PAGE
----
- Put money in savings - If I had $1 for each time I read that over 40% of Americans can’t afford to pay for a $400 emergency expense out of savings, I would pretty much have $400 saved up. Whether you use an automatic payroll transfer to a savings account; an app that takes each purchase you make and deposits the difference between the cost and the nearest dollar, or take your tax return and put in savings, choose a regimen and stick to it.
- Save early and save often - A riff on #2, start saving out of your first paycheck. Let the wonder of compound interest work for you.
- Check your credit regularly - There are a variety of ways to check your credit for free. EVERYONE is entitled to one free report from each bureau every 12 months, at www.annualcreditreport.com. Identity theft is common and you may not find out about it unless you pay attention. It is also worthwhile to check for errors, as a large percentage of reports have inaccurate information that can harm your score.
- Don’t throw money away - There are a variety of ways you can throw it away (other than wasteful spending covered in point #1). Here are just a few behaviors to avoid, and an easy habit you can put in place:
- Pay bills late- No excuse for paying a late fee, if you have the money to pay the bill. New Habit: Use an online bill-pay service to easily schedule payments and monitor your accounts.
- Pay heavy interest on purchases- If you are carrying credit cards and paying minimum payments, you are paying way more than the sticker price for your purchases. Even “bargains” end up being expensive this way. New Habit: Be honest about your ability to pay off any charge purchase and consider the real cost of your purchase before buying.
- Not file taxes when you owe money- Owing the IRS, the agency with the biggest with the biggest whipping stick and fastest and strongest fingers, can cause financial havoc. If you don’t file on time, the IRS penalty is steep, 5% per month, to a maximum of 25% of your tax bill. Not filing is a fast way to toss money out the window. New Habit: File on time, even if you can’t pay the taxman when the bill is due.
- Forget to comparison shop- For any big purchase, when you buy insurance, or when about to apply for an auto, personal, or mortgage loan, SHOP AROUND. Amazingly, when it comes to the biggest purchase most people make, buying a home, a CFPB survey found that 47% of people spoke only with one lender, costing themselves lots of money.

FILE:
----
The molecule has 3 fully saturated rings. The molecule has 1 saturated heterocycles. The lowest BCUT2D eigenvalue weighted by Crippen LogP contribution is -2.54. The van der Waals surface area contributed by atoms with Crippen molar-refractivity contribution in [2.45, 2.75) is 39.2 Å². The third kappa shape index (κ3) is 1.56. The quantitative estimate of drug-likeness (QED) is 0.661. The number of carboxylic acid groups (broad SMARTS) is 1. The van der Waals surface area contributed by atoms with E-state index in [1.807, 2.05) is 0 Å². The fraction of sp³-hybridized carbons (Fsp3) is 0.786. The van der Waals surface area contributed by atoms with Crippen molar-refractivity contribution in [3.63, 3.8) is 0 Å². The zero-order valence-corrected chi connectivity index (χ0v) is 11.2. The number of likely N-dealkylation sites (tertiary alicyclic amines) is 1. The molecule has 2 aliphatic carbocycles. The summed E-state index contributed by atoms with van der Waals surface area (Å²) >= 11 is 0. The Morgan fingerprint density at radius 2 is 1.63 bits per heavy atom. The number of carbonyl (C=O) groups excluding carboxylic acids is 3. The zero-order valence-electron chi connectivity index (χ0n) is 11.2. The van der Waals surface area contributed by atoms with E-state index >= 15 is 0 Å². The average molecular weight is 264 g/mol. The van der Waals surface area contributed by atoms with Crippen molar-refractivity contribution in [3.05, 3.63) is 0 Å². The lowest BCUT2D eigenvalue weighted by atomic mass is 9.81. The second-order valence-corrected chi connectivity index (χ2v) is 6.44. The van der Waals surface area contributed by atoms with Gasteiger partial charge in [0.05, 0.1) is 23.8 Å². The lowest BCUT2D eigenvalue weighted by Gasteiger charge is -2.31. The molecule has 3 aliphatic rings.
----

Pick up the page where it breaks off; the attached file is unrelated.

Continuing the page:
- Take free money- If your employer matches your 401(k) contributions, take advantage. If you know you are going to buy something, take a minute to see if the store you want to buy it at offers a coupon or discount. If using one credit card can get you 5% back, use it (assuming you are paying the balance in full).
- Avoid impulse shopping- When you see something you want, consider if that day is the only day that you have a chance to buy it. 99% of the time, it isn’t. Delay your purchase. Take a step back. Removing yourself from the immediate reinforcement loop of “want it, buy it” reduces the chances that you are going to spend hard-earned money wisely. When shopping online, before you hit the button to buy, put down your phone and back slowly away from it.
- Think about your purchases in terms of the labor cost- When my mom had a job as a teenager, she earned 60 cents an hour. Yes, that was a long time ago. When she was going to spend money, she would say to herself is that 10 cent Coke (Yes, that was a long time ago!) worth 10 minutes of work? Think about your pay, how hard you worked for it, and how much time goes into that expense. Being thoughtful this way may put the brakes on purchases, even for things you want.
Don't Bite Off More Than You Can Chew
If you look at the list above and see a whole number of areas where you need to establish new financial habits, don't be overwhelmed. Take things step by step. Pick the one or two that jump out at you as important and achievable. Don't underestimate the importance of putting a habit in place that is achievable for you, and set yourself up for success by thinking about the type of reinforcement that will make the habit stick. Hold yourself accountable by whatever means works for you. Do it together with a buddy. Make a social declaration. Make some of the actions automatic, once put in place.
Perhaps most important, learn from your mistakes. No one makes every right decision. If you make a bad choice, don't beat yourself up, but be honest with yourself what caused you to make the bad choice and be thoughtful, so you can recognize the same situation coming at you again and and avoid making the same bad choice. If you can make that a habit, there is nothing you can't do.